I checked my maps and discovered I was now in Piazza Gae Aulenti, a square dedicated to female architect Gae Aulenti, with offices, shops, cafes and restaurants. I later found out (from Civitatis) that "the Solar Tree in the centre of the square lights the area with LED lighting using solar energy" which is pretty cool. The innovative square perfectly complements Corso Como's modernism.

As part of the square's development, you'll see some interesting buildings, such as Italy's highest skyscraper: the 231-meters tall Unicredit Tower. And what I think is possibly one of my favourite buildings ever: The Vertical Forest, two towers covered by an incredible 2000 species of plants!


After exploring Piazza Gae Aulenti and soaking in the winter sun, I began to make my way back down Corso Como to visit 10 Corso Como as I had planned.



10 Corso Como is hidden away off the street in its own courtyard, and is much bigger than you'd expect from the humble sign on Corso Como. The concept store opened in 1990, founded by former fashion editor and publisher Carla Sozzani, and is "structured [like] a living magazine where editorial choices in food and fashion, music and art and lifestyle and design are constantly made by the visitor and customer as they engage across so many arenas of interest." - source

In addition to the main store on the ground floor, you'll find a gallery and bookshop as well as the garden cafe, restaurant and bar in a beautiful plant-filled conservatory. The magical atmosphere of hidden 10 Corso Como makes it feel you are a world away from the bustling city centre of Milan.


Browsing the concept store, it feels more like an art gallery or museum than retail. I couldn't afford the €5,500 high heel necklace sadly, but I was in absolute awe at the store's curation of goods. And if you did want to buy a souvenir, there were phone cases and smaller items with the store's own branding you could take home.

It's honestly quite hard to put into words the selection the store had on display due to its immense variety. I don't want to spoil it for you in case you do go, so instead I'll show you a few photos to give you a flavour of what's on offer (there were A LOT of shoes). Expect to spend well over an hour or two exploring 10 Corso Como.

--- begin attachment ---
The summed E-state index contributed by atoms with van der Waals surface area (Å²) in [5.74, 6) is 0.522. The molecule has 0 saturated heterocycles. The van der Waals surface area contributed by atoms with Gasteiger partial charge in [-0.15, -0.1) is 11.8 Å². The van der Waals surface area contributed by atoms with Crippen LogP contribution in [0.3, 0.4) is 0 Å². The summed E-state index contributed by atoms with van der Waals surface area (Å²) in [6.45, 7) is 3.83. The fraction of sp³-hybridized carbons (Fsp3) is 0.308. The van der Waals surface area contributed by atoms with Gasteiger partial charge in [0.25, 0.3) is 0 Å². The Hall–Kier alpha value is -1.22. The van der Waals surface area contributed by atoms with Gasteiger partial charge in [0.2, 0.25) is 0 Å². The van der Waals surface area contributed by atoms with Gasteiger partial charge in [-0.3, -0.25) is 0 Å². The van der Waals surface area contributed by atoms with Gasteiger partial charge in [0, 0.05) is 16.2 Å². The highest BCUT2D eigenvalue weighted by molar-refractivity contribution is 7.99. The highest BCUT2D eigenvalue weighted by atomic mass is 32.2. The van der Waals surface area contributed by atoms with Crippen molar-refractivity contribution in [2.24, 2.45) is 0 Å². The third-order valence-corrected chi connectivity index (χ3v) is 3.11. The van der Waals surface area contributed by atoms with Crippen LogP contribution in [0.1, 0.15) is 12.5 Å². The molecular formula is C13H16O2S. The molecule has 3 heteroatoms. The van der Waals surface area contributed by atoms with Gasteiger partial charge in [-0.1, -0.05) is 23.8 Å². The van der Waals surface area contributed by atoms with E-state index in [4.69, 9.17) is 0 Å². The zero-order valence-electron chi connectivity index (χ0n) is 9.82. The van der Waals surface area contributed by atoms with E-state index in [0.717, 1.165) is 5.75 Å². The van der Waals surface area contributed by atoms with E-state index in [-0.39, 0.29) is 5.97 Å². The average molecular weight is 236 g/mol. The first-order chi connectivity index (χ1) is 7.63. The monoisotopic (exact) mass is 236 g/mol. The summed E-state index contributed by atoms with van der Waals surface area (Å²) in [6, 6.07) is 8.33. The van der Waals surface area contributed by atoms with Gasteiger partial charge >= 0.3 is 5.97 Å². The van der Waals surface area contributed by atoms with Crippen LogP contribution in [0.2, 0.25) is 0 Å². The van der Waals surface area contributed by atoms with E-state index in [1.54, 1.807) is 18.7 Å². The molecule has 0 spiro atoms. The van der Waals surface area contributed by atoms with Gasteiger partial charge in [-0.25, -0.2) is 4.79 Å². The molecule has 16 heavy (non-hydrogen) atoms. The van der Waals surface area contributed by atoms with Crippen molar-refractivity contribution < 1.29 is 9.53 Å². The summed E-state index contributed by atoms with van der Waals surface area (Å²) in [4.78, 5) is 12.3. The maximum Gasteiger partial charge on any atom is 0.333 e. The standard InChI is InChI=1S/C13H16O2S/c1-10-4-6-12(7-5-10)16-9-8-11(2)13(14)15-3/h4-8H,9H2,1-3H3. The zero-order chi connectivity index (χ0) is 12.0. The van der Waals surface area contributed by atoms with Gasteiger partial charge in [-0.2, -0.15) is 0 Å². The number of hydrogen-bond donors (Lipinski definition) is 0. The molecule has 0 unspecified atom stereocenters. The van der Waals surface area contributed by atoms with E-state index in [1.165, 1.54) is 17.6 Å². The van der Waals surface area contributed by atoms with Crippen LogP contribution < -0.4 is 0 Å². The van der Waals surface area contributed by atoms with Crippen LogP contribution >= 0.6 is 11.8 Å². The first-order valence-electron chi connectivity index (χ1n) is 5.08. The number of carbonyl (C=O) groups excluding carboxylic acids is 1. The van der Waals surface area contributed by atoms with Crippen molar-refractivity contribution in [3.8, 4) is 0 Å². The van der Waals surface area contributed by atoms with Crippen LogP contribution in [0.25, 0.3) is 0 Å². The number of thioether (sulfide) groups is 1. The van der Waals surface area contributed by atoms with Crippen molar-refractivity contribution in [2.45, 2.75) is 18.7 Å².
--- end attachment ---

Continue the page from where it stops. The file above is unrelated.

Why yes, that is Versace tartan! As I left the store I realised I was exhausted from all the new shiny things and information I had consumed - but I'd happily go back. I didn't have time to visit the art gallery or try out the cafe, so that would be next on my list if I ever return to Milan.

Since returning home, I have discovered you can now also find a 10 Corso Como store in Seoul, Shanghai, Beijing and New York. Whether you're a fashion lover or not, I promise you'll have a unique and culturally stimulating experience visiting 10 Corso Como. Check out their website for more information.



Making my way back to the city centre to catch the metro, I meandered through the Brera district which I had read was perfect for strolling due to its quaint artistic charm. Like Corso Como, I saw all sorts of interesting shops, bars, galleries and restaurants which apparently get busy in the evening for aperitif. If I ever travel back to Milan, I'd definitely like to further explore Brera and Corso Como.

I hope you have been as pleasantly surprised by Milan as I was. I expected a day or two exploring the city's main sights I had heard about - the cathedral, the shops, art galleries etc. Instead, I was even more amazed than I imagined by the impressive Piazza del Duomo and Parco Sempione, and then happily stumbled upon Corso Como, Piazza Gae Aulenti and Brera simply by getting lost amongst the beautiful architecture and strolling through the picturesque streets.

Is Milan on your travel list? Where else is worth a visit in the city?

P.S. a MASSIVE thank you to Emily and Cammy for hosting me for the weekend - I had an amazing time!